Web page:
An observation. The eye can read a high-contrast image (like a number) with only one frame. A photo is more difficult to interpret, and seems to require two or more frames for readability.

I could see doing a third "30fps" piece: one that explores using motion clips, rather than just stills... However, it's more likely that I'll just end the series here, and move on to other things now.

posted by sven | permalink | categories: movies

August 13, 2006

30fps - basic principles

by sven at 7:46 am

We're only just back from Canada... And immediately I get one of my signature bouts of inspired insomnia.

click on image to play clip (2.74 MB)

Last night I started typing out a list titled "exploring the formal qualities of stopmo animation." Why? Form precedes content, I think I've decided. I'm just not gushing forth ideas for stories that I want to tell -- but if I spend a while dissecting the empty cinematic container that's meant to transmit stories, I suspect some part of me will start stepping forward to fill the void.

After I went to bed, one of the items on my list developed itself into a full-fledged short film concept -- so I was compelled to get up and execute the idea. Click on the image above to see the film; it runs 1 min 16 sec.

For your additional amusement, here's the passage I wrote that inspired the film:

5. As animation is actually a series of still images displayed rapidly, one might have more than one series of images interspersed with each other, perhaps at varying rates. At a one-to-one ratio, the two story streams would appear superimposed. At a ten-to-one ratio, the minor story stream would become subliminal. There could be not just two, but three or four or more story streams being interspersed at the frame-level of time, each at varying rates. The rate at which a story thread is visible could be constant, or it could change during the course of a film -- e.g. increasing in frequency until it’s visible at a conscious level -- and then receding back to a subliminal rate.

5A. Do the interspersing of frames using nothing but still frames of color. (This isn’t stopmo proper, and there are no evolving story threads -- but it would be a much simplified version of the basic idea, useful for testing how it works in practice.) Each of these colors might be paired with a musical tone, which would both help alert the viewer to new themes, and create an organic soundtrack. ...Backtracking, this raises the question of how a soundtrack would be handled if one were working with actual story threads.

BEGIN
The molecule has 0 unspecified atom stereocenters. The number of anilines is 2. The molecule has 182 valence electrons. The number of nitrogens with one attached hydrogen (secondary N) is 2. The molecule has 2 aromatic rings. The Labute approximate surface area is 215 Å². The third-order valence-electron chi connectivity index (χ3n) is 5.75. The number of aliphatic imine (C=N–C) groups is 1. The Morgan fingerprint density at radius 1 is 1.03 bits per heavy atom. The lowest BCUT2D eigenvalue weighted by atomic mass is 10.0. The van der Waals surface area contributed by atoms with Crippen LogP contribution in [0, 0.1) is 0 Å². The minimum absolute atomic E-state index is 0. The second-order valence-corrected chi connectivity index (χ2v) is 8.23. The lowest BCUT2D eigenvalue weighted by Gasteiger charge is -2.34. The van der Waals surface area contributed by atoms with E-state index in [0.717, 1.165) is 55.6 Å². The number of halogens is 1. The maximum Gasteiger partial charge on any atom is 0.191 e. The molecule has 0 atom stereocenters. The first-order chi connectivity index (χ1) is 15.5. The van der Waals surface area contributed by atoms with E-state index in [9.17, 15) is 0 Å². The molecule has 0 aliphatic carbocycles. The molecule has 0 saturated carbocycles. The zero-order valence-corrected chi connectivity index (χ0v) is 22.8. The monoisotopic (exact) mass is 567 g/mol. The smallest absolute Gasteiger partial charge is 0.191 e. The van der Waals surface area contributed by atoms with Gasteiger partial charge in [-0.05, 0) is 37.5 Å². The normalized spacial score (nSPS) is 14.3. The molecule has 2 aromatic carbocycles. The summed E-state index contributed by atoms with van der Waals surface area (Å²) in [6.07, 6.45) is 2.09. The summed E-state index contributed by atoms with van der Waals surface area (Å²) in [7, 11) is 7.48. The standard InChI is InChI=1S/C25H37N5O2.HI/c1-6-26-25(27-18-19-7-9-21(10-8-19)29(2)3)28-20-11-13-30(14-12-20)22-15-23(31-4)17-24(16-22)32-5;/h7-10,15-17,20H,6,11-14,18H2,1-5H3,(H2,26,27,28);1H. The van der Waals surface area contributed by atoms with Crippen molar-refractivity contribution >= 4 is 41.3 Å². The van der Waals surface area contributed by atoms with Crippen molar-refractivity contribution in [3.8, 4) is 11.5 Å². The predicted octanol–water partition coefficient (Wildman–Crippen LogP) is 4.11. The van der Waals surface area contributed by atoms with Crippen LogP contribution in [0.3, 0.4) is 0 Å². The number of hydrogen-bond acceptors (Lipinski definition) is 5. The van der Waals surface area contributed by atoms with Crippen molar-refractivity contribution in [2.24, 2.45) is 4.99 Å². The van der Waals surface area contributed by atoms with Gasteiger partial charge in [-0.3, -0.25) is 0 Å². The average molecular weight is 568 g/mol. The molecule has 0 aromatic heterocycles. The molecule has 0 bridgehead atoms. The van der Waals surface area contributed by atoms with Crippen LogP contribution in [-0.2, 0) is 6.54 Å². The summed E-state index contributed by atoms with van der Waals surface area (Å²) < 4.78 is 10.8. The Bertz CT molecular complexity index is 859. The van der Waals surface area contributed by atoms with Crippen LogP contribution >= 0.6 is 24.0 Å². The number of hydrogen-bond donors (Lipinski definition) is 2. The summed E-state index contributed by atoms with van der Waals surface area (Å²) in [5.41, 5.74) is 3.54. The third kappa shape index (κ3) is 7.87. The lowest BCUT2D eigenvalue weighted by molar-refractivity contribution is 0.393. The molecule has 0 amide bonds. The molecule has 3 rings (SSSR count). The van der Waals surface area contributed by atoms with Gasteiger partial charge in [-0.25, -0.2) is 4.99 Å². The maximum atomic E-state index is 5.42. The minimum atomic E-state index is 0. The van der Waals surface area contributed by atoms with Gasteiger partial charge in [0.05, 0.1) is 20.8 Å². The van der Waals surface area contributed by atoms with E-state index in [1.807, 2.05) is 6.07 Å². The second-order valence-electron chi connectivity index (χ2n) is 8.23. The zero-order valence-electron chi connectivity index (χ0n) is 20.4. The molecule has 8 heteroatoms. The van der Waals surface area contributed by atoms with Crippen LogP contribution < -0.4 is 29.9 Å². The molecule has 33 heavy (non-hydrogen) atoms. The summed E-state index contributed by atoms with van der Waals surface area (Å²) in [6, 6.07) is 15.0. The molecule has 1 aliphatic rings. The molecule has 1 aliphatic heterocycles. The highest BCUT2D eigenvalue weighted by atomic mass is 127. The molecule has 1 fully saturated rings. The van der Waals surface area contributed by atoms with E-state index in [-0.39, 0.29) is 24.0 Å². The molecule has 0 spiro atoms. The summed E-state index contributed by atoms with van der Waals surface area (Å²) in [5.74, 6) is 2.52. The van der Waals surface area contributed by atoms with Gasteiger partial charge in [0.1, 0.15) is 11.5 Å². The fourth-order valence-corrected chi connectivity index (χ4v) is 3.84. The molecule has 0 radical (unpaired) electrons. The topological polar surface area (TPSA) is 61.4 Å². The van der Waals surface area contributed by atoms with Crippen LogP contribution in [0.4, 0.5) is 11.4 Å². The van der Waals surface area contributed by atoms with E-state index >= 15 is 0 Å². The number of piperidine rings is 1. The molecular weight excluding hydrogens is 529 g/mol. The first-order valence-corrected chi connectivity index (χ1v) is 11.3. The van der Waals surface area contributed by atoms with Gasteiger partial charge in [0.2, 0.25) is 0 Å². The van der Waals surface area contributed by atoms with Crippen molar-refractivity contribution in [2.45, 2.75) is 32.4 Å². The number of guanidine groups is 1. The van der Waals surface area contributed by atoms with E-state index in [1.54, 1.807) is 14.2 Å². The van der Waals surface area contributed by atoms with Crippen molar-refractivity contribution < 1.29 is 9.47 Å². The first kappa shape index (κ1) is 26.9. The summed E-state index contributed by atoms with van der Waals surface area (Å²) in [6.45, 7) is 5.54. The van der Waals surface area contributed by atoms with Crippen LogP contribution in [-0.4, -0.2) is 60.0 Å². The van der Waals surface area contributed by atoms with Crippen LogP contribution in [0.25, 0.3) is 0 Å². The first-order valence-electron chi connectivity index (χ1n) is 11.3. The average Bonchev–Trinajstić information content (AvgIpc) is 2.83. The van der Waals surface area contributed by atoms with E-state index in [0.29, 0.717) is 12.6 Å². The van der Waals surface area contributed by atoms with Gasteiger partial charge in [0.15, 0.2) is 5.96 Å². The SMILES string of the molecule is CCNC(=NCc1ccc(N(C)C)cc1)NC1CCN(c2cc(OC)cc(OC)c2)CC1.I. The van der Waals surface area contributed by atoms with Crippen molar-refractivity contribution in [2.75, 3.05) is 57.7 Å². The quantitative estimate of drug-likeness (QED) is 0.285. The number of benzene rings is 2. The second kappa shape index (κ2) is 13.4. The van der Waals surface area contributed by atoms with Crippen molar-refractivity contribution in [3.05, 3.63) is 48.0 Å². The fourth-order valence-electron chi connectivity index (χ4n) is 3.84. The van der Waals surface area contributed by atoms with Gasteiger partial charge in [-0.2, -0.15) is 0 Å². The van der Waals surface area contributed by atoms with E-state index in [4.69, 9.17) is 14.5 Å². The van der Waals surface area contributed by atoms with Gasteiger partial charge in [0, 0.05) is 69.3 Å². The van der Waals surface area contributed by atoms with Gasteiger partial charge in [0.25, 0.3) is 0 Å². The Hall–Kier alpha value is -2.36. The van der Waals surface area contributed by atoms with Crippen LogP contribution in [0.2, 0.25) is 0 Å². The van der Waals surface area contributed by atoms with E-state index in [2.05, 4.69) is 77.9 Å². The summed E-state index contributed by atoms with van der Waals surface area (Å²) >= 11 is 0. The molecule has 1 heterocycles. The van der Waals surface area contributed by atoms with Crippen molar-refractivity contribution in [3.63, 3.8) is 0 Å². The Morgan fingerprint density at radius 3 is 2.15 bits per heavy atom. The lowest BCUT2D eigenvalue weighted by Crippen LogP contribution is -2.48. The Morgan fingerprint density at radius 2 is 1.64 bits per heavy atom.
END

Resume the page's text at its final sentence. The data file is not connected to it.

5B. The principle of intermixing different story threads at the single-frame level could be explored even more simply using black and white screens. At its most basic, there are four concepts to demonstrate: unbroken, superimposed, subliminal, and transition. Have the name for each concept in white letters at the top of a black screen, and in black letters at the bottom of a white screen. After demonstrating the four basic concepts, one could move on to demonstrate ratios, e.g. 1:14, 2:13, 3:12, 4:11, 5:10, 6:9, 7:8. (Working in 15fps would probably be most practical.) Having the words for the black screen and the white screen spaced so that they wouldn’t overlap would make it easier to see the principles; for the ratios, it might be more interesting to have the black and white text fall on the same spot on the screen. For sound, perhaps just white screens would have sound (a simple sawtooth tone?) -- black would have silence. If there were a title at the beginning and credits at the end, perhaps it would be appropriate to the medium that they each only be one frame long; using a QuickTime viewer, they would stay visible until the film was set into motion. It might also be appropriate to have the title cards written on gray screens. Possible titles: ratios, intercut, 15fps, stacking frames, impersistent vision... This experiment would do a very good job of laying the groundwork for the color, multi-thread experiment. The title card might also be an explanation, rather than a title -- the title and credit could come at the end. Looking at this project from a practical point of view, it could probably be assembled in AfterEffects by dropping single-frame compositions into a master composition (nesting them), and then using the keyframe assistant command to sequence them.

(Oh so witty... Now may I please go to sleep, please?)

posted by sven | permalink | categories: movies, stopmo